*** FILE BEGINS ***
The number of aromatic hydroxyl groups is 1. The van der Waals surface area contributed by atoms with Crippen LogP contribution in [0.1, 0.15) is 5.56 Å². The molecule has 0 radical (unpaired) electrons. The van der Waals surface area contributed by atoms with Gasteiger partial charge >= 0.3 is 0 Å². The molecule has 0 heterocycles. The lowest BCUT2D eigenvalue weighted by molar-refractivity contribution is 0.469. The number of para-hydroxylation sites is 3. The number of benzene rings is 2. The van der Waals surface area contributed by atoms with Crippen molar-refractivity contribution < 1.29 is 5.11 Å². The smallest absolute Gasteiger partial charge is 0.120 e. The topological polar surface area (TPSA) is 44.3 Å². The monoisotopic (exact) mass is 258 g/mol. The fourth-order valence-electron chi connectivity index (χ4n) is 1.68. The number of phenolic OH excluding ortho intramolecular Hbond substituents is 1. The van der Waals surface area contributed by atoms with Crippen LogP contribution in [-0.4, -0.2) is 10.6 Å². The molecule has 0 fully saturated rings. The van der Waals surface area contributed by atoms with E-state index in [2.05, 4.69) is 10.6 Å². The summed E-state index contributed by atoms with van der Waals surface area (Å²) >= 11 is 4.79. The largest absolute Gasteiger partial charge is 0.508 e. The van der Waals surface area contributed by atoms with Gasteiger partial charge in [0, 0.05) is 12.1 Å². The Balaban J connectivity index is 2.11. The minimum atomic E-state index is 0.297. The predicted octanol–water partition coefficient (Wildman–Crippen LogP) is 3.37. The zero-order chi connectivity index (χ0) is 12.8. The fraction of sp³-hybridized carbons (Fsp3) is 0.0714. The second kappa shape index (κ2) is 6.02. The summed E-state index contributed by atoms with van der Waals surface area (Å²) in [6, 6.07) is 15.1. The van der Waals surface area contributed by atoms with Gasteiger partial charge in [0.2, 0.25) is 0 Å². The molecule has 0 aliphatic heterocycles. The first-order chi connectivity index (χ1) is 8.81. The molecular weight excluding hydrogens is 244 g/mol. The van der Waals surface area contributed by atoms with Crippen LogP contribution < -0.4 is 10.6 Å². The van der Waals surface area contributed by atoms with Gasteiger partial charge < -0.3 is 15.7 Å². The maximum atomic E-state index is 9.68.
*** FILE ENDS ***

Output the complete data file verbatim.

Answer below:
The number of aromatic hydroxyl groups is 1. The van der Waals surface area contributed by atoms with Crippen LogP contribution in [0.1, 0.15) is 5.56 Å². The molecule has 0 radical (unpaired) electrons. The van der Waals surface area contributed by atoms with Gasteiger partial charge >= 0.3 is 0 Å². The molecule has 0 heterocycles. The lowest BCUT2D eigenvalue weighted by molar-refractivity contribution is 0.469. The number of para-hydroxylation sites is 3. The number of benzene rings is 2. The van der Waals surface area contributed by atoms with Crippen molar-refractivity contribution < 1.29 is 5.11 Å². The smallest absolute Gasteiger partial charge is 0.120 e. The topological polar surface area (TPSA) is 44.3 Å². The monoisotopic (exact) mass is 258 g/mol. The fourth-order valence-electron chi connectivity index (χ4n) is 1.68. The number of phenolic OH excluding ortho intramolecular Hbond substituents is 1. The van der Waals surface area contributed by atoms with Crippen LogP contribution in [-0.4, -0.2) is 10.6 Å². The molecule has 0 fully saturated rings. The van der Waals surface area contributed by atoms with E-state index in [2.05, 4.69) is 10.6 Å². The summed E-state index contributed by atoms with van der Waals surface area (Å²) >= 11 is 4.79. The largest absolute Gasteiger partial charge is 0.508 e. The van der Waals surface area contributed by atoms with Gasteiger partial charge in [0, 0.05) is 12.1 Å². The Balaban J connectivity index is 2.11. The minimum atomic E-state index is 0.297. The predicted octanol–water partition coefficient (Wildman–Crippen LogP) is 3.37. The zero-order chi connectivity index (χ0) is 12.8. The fraction of sp³-hybridized carbons (Fsp3) is 0.0714. The second kappa shape index (κ2) is 6.02. The summed E-state index contributed by atoms with van der Waals surface area (Å²) in [6, 6.07) is 15.1. The van der Waals surface area contributed by atoms with Gasteiger partial charge in [0.2, 0.25) is 0 Å². The molecule has 0 aliphatic heterocycles. The first-order chi connectivity index (χ1) is 8.81. The molecular weight excluding hydrogens is 244 g/mol. The van der Waals surface area contributed by atoms with Crippen LogP contribution < -0.4 is 10.6 Å². The van der Waals surface area contributed by atoms with Gasteiger partial charge < -0.3 is 15.7 Å². The maximum atomic E-state index is 9.68.